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Adobe Drops Fonts, Leaves Users Stranded

We wish this were one of our infamous April Fool’s Day jokes, but it’s not. At some point in the near past, sometime after InDesign CC was released, Adobe quietly stopped installing almost all the fonts that used to come with the program. Mike wrote that up here. At a time when Adobe has repeatedly announced its intentions to provide more robust typographic features and support customers better, we have to say that in our opinion, this move is a big mistake.

We realized the impact of this decision just recently, when Anne-Marie found that at some of her training engagements, students were flummoxed about missing font alerts in sample files that she had used trouble-free for years. The common denominator was that the client companies were new to Adobe products, or the students were in on-site training labs, where hard drive images were installed fresh for every class.

Here’s the problem: If you install InDesign CS6 (or you’ve been using any earlier version of InDesign), you get a wide array of fonts, such as Chaparral, Caslon, Minion Pro, and a whole bunch of language-specific fonts (for Arabic, Korean, and so on). But if you do a clean install of InDesign CC, on a machine that never had Adobe software on it before, you’ll get:

  • Minion Pro Regular
  • Myriad Pro Regular, Bold, Italic, and Bold Italic
  • Letter Gothic Regular, Slanted, Bold, and Bold Slanted
  • and a bunch of language-specific fonts

In other words, Adobe basically just gives you the fewest fonts they possibly could to launch the application.


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Look, we don’t need Giddyup and Birch. But come on… not even providing the italic, bold, and bold italic fonts from Minion Pro?! That’s unbelievable.

We all know that one of InDesign’s biggest strengths is its ability to create elegant typography. But Adobe appears to be telling us to do that with Minion Pro Regular, four faces of Myriad Pro, and Letter Gothic. That ain’t gonna happen.

To be fair, we fully acknowledge that a CC subscription includes access to more fonts (via Typekit syncing) than you ever used to get with InDesign. And you can read Adobe’s position at their Creative Cloud Fonts FAQ. It boils down to “just sync the fonts you want from Typekit.” But there are big problems with this approach:

  • A surprisingly large number of InDesign users (especially students and people working in larger companies) can’t grab Typekit fonts whenever they feel like it. As Claudia McCue wrote recently: “In the classes I teach for the continuing ed arm of a local university, we’re going to be fontless when the IT guy wipes out the computers before the fall session and does a fresh install. Instructors do not have access to the Adobe ID/password used to set up the computers, and never will, so no TypeKit. Guess the students will just have to get used to missing font alerts and the festive Pepto-Bismol pink highlighting that follows.”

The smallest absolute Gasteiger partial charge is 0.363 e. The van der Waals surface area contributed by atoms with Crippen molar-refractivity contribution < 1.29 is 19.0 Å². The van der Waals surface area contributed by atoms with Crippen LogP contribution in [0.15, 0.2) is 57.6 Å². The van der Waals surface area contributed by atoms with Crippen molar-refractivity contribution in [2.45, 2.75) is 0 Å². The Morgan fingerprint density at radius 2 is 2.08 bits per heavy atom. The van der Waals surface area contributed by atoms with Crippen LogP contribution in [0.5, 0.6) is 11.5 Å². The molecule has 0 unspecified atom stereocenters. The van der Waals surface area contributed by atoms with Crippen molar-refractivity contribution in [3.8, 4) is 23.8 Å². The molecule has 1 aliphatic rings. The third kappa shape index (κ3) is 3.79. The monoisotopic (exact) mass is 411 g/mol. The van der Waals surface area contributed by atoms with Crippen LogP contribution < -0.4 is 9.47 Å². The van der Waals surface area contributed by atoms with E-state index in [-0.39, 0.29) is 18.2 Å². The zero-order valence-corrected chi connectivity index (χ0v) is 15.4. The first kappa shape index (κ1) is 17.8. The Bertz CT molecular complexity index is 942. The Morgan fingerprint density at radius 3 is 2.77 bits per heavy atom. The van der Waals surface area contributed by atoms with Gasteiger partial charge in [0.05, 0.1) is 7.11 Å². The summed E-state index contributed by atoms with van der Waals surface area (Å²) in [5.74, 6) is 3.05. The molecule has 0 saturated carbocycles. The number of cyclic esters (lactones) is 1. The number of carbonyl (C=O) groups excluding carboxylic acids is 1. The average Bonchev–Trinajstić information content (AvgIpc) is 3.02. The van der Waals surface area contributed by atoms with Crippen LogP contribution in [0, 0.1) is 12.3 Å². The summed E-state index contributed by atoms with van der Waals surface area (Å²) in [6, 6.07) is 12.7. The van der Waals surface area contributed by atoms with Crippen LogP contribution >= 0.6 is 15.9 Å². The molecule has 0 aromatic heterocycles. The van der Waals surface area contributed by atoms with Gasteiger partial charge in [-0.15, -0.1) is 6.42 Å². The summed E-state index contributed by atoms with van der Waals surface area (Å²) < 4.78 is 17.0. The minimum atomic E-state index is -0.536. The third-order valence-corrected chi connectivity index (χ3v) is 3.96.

• Trainers need to create documents that new users can open without horrible missing fonts errors. For example, even Adobe’s own Classroom in a Book templates had to be reworked and dumbed down to deal with the lack of fonts.
  • InDesign users make use of a lot of fonts. We’re designers. Forcing us to go download even basic, core fonts literally one at a time from Typekit is like telling us that we’re PowerPoint users.
  • Not everyone has access to Typekit. If we can’t access the internet, or we’re behind a firewall that blocks our use of Typekit, then Adobe’s policy means we literally cannot set type in Minion Pro Italic. WTH?!

You might say, “you can download all those fonts in other ways” (as Mike’s article described). But that, too, misses the point: Yes, there are always workarounds, but 90% of users aren’t going to know about them, much less attempt them. We’re not concerned about experts or others “in the know,” We’re concerned about beginners and people who don’t have the flexibility that we freelancers often do.

We have been Creative Cloud supporters since the beginning, but this is an alarming decision that shows either a lack of understanding or concern for the impact it has on both loyal customers and new folks just getting started with InDesign.

If there’s anyone from Adobe out there reading this, we strongly encourage you to rethink this, and at least supply a basic set of professional OpenType fonts spanning the fundamental categories of font designs:

  • The full Minion Pro family [classical serif design]
  • Myriad Pro, including Semibold and Condensed! [sans serif]
  • Chaparral Pro family [slab]
  • A script face (perhaps Bickham or Caflisch Script)
  • Tekton Pro [handwritten font]